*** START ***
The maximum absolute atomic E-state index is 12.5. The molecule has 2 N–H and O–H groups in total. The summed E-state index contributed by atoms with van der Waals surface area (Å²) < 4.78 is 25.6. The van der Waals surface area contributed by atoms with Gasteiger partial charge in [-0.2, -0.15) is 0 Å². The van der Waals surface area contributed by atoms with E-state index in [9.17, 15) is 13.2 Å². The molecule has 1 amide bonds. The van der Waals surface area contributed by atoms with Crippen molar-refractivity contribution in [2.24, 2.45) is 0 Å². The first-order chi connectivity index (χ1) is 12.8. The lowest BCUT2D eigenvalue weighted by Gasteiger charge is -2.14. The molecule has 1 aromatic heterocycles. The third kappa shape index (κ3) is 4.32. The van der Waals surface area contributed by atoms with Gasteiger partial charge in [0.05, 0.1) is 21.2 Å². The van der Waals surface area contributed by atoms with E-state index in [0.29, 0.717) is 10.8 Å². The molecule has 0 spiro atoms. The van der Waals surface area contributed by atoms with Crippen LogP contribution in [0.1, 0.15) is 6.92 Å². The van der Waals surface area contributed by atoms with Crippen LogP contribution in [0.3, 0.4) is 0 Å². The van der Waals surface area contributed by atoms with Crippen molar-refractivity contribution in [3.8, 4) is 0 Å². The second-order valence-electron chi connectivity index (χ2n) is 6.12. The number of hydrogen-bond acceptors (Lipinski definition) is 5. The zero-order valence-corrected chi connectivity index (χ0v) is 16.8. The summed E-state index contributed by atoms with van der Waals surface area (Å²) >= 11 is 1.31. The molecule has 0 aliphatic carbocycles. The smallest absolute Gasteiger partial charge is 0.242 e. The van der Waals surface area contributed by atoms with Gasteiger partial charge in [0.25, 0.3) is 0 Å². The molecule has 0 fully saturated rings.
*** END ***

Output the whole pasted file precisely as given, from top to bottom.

The maximum absolute atomic E-state index is 12.5. The molecule has 2 N–H and O–H groups in total. The summed E-state index contributed by atoms with van der Waals surface area (Å²) < 4.78 is 25.6. The van der Waals surface area contributed by atoms with Gasteiger partial charge in [-0.2, -0.15) is 0 Å². The van der Waals surface area contributed by atoms with E-state index in [9.17, 15) is 13.2 Å². The molecule has 1 amide bonds. The van der Waals surface area contributed by atoms with Crippen molar-refractivity contribution in [2.24, 2.45) is 0 Å². The first-order chi connectivity index (χ1) is 12.8. The lowest BCUT2D eigenvalue weighted by Gasteiger charge is -2.14. The molecule has 1 aromatic heterocycles. The third kappa shape index (κ3) is 4.32. The van der Waals surface area contributed by atoms with Gasteiger partial charge in [0.05, 0.1) is 21.2 Å². The van der Waals surface area contributed by atoms with E-state index in [0.29, 0.717) is 10.8 Å². The molecule has 0 spiro atoms. The van der Waals surface area contributed by atoms with Crippen LogP contribution in [0.1, 0.15) is 6.92 Å². The van der Waals surface area contributed by atoms with Crippen LogP contribution in [0.3, 0.4) is 0 Å². The van der Waals surface area contributed by atoms with Crippen molar-refractivity contribution in [3.8, 4) is 0 Å². The second-order valence-electron chi connectivity index (χ2n) is 6.12. The number of hydrogen-bond acceptors (Lipinski definition) is 5. The zero-order valence-corrected chi connectivity index (χ0v) is 16.8. The summed E-state index contributed by atoms with van der Waals surface area (Å²) >= 11 is 1.31. The molecule has 0 aliphatic carbocycles. The smallest absolute Gasteiger partial charge is 0.242 e. The van der Waals surface area contributed by atoms with Gasteiger partial charge in [0.25, 0.3) is 0 Å². The molecule has 0 fully saturated rings.